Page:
Rising crude prices pose a risk for India’s current account deficit, as it imports most of its oil
Global trouble tends to spiral a long unwinding from risky assets to a flight to safety
As if the Indian market did not have enough domestic issues to contend with, now it has been saddled with the after-effects of increasing global geopolitical risks.
After the US attack on an Iranian general’s convoy, the Nifty 50 index lost about 3.12% since 2 January in dollar terms. This is its biggest drop among major global equity markets.
While indices such as the S&P 500 of the US have lost about 0.7% since 2 January, the decline in some developed markets such as the UK is even less.
An escalation in the Middle East particularly hurts the domestic economy. Global crude oil prices have already increased by over 5% since the attack. Markets are worried that Iran could try to shut the Strait of Hormuz, which could see oil prices skyrocket even further.
This poses a big risk for the subcontinent, which imports most of its oil requirements. This will strain the domestic current account deficit. In the past, rising oil prices have contributed to high current account deficits in India.
In India, higher oil prices exacerbate balance of payments woes and tend to escalate inflation, and could also lead to a hike in interest rates. The rupee has already breached the ₹71.94/dollar mark, losing 0.78% since 2 January.
All this comes at a time when growth in India has been slipping.
“It’s not the global market, but the domestic economy is a bigger concern. This is the reason why the Indian markets have taken a big hit over the last few days. It’s a tight-rope walk between maintaining fiscal deficit and increasing spending, and that’s why earnings which have been elusive for long are not picking up," said Dharmesh Kant, head of retail research at IndiaNivesh Securities Ltd.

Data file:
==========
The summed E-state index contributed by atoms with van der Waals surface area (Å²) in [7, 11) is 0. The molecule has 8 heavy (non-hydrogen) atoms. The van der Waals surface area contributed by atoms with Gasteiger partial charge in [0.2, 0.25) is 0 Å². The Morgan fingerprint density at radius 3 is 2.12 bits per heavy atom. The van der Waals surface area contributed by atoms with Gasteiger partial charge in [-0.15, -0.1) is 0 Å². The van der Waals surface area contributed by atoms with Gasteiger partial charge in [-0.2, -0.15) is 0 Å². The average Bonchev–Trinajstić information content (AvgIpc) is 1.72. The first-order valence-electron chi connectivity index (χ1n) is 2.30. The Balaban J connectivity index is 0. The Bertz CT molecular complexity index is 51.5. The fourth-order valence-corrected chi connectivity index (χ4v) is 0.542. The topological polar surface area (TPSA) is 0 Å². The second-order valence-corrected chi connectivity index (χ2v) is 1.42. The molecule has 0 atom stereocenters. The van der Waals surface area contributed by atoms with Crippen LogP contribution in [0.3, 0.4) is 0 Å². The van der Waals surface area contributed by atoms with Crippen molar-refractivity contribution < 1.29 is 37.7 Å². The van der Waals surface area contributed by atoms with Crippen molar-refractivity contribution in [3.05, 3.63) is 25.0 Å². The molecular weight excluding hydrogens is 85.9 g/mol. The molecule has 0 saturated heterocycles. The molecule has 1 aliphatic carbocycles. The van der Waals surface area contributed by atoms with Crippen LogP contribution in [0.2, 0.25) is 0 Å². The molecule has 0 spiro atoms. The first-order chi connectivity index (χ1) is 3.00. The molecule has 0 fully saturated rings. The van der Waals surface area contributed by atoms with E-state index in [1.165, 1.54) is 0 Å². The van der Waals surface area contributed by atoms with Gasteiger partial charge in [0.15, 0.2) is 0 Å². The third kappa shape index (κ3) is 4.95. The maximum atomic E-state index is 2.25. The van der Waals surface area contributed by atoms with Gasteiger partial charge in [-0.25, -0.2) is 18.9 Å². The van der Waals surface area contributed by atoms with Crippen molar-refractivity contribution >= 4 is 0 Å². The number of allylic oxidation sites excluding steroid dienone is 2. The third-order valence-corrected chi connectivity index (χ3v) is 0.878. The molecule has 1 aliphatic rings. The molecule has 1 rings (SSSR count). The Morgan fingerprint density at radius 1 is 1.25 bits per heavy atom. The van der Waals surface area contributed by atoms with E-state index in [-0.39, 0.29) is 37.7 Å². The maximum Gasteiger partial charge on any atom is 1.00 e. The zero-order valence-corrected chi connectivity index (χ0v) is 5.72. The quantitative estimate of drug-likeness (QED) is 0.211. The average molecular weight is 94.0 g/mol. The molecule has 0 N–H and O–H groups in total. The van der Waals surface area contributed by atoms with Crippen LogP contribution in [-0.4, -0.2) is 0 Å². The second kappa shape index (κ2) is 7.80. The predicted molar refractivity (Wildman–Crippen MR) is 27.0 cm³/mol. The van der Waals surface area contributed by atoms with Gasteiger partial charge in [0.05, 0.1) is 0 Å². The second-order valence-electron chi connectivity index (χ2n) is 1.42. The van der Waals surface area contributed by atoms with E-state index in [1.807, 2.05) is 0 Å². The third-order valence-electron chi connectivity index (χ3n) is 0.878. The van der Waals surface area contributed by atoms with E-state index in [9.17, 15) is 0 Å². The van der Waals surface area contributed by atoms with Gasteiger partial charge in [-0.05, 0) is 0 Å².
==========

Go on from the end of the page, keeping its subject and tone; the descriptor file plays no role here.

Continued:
Besides, whenever there is global trouble, it tends to spiral a long way from risky assets to a flight to safety. Large investors tend to withdraw from emerging markets and swing back into stronger currencies. Gold has also surged to a near six-year high, even as safe havens such US bonds and dollars, have strengthened.
For the Indian market, the situation gets even more worrisome because the liquidity gush has sent equity valuations soaring. The Nifty 50’s historical price-earnings multiple had surged to more than 28 times earnings, near its all-time high. Hence, this market correction is more pronounced.
“Mega-caps are overvalued, while large-caps are richly valued. The situation in the market is such that valuations are not compelling, so returns from equity may be moderate," said a fund manager of a large domestic fund house, requesting anonymity.
With another risk getting added to the equation, the risk-reward ratio in India’s equity market has gone from bad to worse.